“Ah, just a whisper then,” he said with a smile. The smile is everywhere.

Where to Eat in London

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by David Latt

img 5921Going to the Olympics will be a huge amount of fun, especially if you know where to eat. Before I left on the trip, I used Facebook and Twitter to ask for restaurant recommendations.

My wife's cousin who lives in Switzerland insisted that when we were in London, we had to go to Yotam Ottolenghi's food shops selling ready-made or, as the English call it, "take-away" salads, mains and desserts.

I visited the Belgravia Ottolenghi at 13 Motcomb Street (there are others in Notting Hill, Islington and Kensington and a small sit down restaurant called Nopi near Oxford Circus).

Ottolenghi is a showman who puts his flashiest products in the front window. The tarts, cup cakes, muffins and cookies are drop dead gorgeous.

Just inside the shop, farmers market fresh salads are displayed in large oval bowls on elevated platforms, the better to grab your attention. Almost as an afterthought, the few mains like cold chicken and baked salmon are tucked out of sight in a refrigerated section.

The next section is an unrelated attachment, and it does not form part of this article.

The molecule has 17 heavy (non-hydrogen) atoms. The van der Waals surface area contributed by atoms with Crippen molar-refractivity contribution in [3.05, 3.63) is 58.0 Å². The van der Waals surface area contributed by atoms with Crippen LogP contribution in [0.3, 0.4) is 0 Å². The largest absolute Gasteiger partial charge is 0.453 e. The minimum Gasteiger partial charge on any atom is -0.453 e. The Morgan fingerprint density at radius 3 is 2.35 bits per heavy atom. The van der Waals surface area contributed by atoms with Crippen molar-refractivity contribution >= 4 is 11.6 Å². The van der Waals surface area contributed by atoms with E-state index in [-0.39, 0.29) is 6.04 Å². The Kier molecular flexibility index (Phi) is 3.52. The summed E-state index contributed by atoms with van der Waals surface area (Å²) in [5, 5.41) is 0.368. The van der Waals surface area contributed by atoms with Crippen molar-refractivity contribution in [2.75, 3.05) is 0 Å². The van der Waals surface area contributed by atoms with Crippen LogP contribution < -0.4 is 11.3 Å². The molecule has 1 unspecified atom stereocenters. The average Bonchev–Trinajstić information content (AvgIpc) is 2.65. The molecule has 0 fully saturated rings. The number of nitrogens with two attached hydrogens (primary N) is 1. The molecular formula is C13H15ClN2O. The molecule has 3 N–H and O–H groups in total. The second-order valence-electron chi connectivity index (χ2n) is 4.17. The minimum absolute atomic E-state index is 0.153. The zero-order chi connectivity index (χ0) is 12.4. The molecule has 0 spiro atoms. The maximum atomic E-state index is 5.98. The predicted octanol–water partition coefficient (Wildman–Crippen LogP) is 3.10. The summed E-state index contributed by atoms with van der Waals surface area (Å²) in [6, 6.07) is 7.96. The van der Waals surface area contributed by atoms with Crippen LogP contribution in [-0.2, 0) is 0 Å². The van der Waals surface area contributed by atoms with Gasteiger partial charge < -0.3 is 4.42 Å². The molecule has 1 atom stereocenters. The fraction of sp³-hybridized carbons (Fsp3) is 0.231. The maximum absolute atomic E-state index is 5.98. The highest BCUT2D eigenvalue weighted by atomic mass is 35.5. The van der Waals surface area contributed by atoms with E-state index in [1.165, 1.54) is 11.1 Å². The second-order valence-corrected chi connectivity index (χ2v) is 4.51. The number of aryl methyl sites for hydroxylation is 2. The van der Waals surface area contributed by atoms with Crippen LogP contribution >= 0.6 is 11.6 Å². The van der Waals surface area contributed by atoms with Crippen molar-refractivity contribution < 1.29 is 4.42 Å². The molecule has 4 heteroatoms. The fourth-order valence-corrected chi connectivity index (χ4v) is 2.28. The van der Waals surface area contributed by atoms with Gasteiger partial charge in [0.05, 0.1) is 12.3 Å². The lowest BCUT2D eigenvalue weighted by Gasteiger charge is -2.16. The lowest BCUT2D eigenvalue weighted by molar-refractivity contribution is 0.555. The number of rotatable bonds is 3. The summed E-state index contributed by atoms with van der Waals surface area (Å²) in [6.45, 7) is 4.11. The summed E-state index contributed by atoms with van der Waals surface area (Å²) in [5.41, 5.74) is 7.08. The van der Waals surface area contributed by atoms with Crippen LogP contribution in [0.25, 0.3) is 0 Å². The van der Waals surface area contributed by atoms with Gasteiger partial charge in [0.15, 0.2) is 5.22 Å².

I Napolitani

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by Michael Tucker

melanzana-eggplantBrian and Maria Gabriella are Americans who live in Umbria part of the year. They’re opera singers and run a travel business on the side, which affords them some great travel perks as they check out possible adventures for their clients. They recently got back from a trip to Sicily and were regaling us with stories.

“I ate pasta with eggplant and tomatoes every day for two weeks,” said Brian. “Sometimes twice a day. “If I never see another bowl of pasta with eggplant and tomatoes, that’ll be just fine.”

All I could think of was that I wanted a big bowl of pasta with eggplant and tomatoes. He got me going.

And then the universe – as it will do sometimes if you’re lucky and aware – dropped a remarkable coincidence in my lap. The next day I was out shopping for, you guessed it, eggplant and tomatoes, and there was a truck parked in our little piazza manned by three guys from Naples. The back of the truck was filled with gorgeous produce, fresh from the south – not only the veg I needed for my pasta, but crates of red and yellow peppers, nectarines and strawberries so fresh that if you didn’t eat them within ten minutes, they’d be over.